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author:("lamonte, Jan")
1.  Ultrasound elastography as an objective diagnostic measurement tool for lymphoedema of the treated breast in breast cancer patients following breast conserving surgery and radiotherapy 
Radiology and Oncology  2012;46(4):284-295.
Lymphoedema of the operated and irradiated breast is a common complication following early breast cancer treatment. There is no consensus on objective diagnostic criteria and standard measurement tools. This study investigates the use of ultrasound elastography as an objective quantitative measurement tool for the diagnosis of parenchymal breast oedema.
Patients and methods.
The elasticity ratio of the subcutis, measured with ultrasound elastography, was compared with high-frequency ultrasound parameters and subjective symptoms in twenty patients, bilaterally, prior to and following breast conserving surgery and breast irradiation.
Elasticity ratio of the subcutis of the operated breast following radiation therapy increased in 88.9% of patients, was significantly higher than prior to surgery, unlike the non operated breast and significantly higher than the non operated breast, unlike preoperative results. These results were significantly correlated with visibility of the echogenic line, measured with high-frequency ultrasound. Big preoperative bra cup size was a significant risk factor for the development of breast oedema.
Ultrasound elastography is an objective quantitative measurement tool for the diagnosis of parenchymal breast oedema, in combination with other objective diagnostic criteria. Further research with longer follow-up and more patients is necessary to confirm our findings.
PMCID: PMC3572897  PMID: 23412910
early breast cancer; breast conserving surgery; breast irradiation; lymphoedema of the breast; breast oedema; ultrasound elastography
2.  Early Contralateral Shoulder-Arm Morbidity in Breast Cancer Patients Enrolled in a Randomized Trial of Post-Surgery Radiation Therapy 
Shoulder/arm morbidity is a common complication of breast cancer surgery and radiotherapy (RT), but little is known about acute contralateral morbidity.
Patients were 118 women enrolled in a RT trial. Arm volume and shoulder mobility were assessed before and 1–3 months after RT. Correlations and linear regression were used to analyze changes affecting ipsilateral and contralateral arms, and changes affecting relative interlimb differences (RID).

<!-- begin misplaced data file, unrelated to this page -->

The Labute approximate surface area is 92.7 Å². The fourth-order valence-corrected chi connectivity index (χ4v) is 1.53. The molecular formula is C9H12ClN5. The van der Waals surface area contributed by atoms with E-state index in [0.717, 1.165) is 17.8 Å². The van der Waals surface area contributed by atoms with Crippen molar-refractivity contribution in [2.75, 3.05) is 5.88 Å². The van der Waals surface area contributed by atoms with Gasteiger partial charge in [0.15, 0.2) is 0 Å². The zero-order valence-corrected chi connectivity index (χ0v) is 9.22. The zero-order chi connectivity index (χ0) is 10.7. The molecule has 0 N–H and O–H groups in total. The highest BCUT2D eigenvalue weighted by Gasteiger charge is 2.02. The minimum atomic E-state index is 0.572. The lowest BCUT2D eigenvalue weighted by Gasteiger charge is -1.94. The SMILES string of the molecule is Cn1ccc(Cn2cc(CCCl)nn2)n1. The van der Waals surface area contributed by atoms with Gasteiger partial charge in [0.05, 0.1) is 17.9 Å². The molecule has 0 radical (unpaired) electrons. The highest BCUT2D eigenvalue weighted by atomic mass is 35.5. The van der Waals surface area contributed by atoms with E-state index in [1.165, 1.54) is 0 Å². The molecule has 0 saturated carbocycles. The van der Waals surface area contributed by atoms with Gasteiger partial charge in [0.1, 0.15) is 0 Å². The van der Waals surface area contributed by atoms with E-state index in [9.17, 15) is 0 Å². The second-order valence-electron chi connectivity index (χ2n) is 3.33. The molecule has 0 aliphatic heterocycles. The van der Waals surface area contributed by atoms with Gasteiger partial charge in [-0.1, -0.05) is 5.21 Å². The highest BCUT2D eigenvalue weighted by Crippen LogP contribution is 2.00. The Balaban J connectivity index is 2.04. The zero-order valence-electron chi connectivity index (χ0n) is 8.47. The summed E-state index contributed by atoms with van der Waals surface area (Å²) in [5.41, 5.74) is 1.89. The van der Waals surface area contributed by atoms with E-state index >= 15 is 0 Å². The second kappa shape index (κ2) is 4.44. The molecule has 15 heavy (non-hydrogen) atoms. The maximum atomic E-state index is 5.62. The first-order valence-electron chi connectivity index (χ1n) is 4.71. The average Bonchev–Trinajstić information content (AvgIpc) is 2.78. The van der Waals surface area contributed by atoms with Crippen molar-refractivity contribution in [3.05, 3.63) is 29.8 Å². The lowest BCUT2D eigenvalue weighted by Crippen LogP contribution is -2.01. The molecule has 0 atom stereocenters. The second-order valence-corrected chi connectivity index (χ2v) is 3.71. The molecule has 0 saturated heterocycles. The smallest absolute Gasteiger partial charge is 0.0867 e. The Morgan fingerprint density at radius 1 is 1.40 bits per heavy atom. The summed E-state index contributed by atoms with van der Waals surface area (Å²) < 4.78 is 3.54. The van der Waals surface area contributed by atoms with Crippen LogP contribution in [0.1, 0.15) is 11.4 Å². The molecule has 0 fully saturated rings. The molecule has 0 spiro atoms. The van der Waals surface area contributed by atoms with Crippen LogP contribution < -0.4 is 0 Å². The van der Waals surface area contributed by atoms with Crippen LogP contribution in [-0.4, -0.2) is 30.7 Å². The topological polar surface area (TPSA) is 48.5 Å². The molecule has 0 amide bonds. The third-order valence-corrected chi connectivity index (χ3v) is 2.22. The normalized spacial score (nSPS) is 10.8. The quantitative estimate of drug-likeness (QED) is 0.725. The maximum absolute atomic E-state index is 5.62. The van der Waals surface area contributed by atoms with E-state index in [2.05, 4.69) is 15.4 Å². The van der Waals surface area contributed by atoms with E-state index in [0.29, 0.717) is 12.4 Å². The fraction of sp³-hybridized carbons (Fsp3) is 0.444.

Changes affecting one limb correlated with changes affecting the other limb. Arm volume between the two limbs correlated (R = 0.57). Risk factors were weight increase and axillary dissection. Contralateral and ipsilateral loss of abduction strongly correlated (R = 0.78). Changes of combined RID exceeding 10% affected the ipsilateral limb in 25% of patients, and the contralateral limb in 18%. Aromatase inhibitor therapy was significantly associated with contralateral loss of abduction.
High incidence of early contralateral arm morbidity warrants further investigations.
PMCID: PMC3418149  PMID: 22904635
early breast cancer; short-course radiation therapy; image-guided radiation therapy; shoulder/arm morbidity; breast cancer-related lymphedema
3.  Scapula alata in early breast cancer patients enrolled in a randomized clinical trial of post-surgery short-course image-guided radiotherapy 
Scapula alata (SA) is a known complication of breast surgery associated with palsy of the serratus anterior, but it is seldom mentioned. We evaluated the risk factors associated with SA and the relationship of SA with ipsilateral shoulder/arm morbidity in a series of patients enrolled in a trial of post-surgery radiotherapy (RT).
The trial randomized women with completely resected stage I-II breast cancer to short-course image-guided RT, versus conventional RT. SA, arm volume and shoulder-arm mobility were measured prior to RT and at one to three months post-RT. Shoulder/arm morbidities were computed as a post-RT percentage change relative to pre-RT measurements.
Of 119 evaluable patients, 13 (= 10.9%) had pre-RT SA. Age younger than 50 years old, a body mass index less than 25 kg/m2, and axillary lymph node dissection were significant risk factors, with odds ratios of 4.8 (P = 0.009), 6.1 (P = 0.016), and 6.1 (P = 0.005), respectively. Randomization group was not significant. At one to three months’ post-RT, mean arm volume increased by 4.1% (P = 0.036) and abduction decreased by 8.6% (P = 0.046) among SA patients, but not among non-SA patients. SA resolved in eight, persisted in five, and appeared in one patient.
The relationship of SA with lower body mass index suggests that SA might have been underestimated in overweight patients. Despite apparent resolution of SA in most patients, pre-RT SA portended an increased risk of shoulder/arm morbidity. We argue that SA warrants further investigation. Incidentally, the observation of SA occurring after RT in one patient represents the second case of post-RT SA reported in the literature.
PMCID: PMC3488523  PMID: 22591589
Breast cancer; Surgery; Radiation treatment; Complications; Winged scapula; Scapular winging; Long thoracic nerve; Multiple outcomes; Shoulder/arm morbidity; Lymphedema

Results 1-3 (3)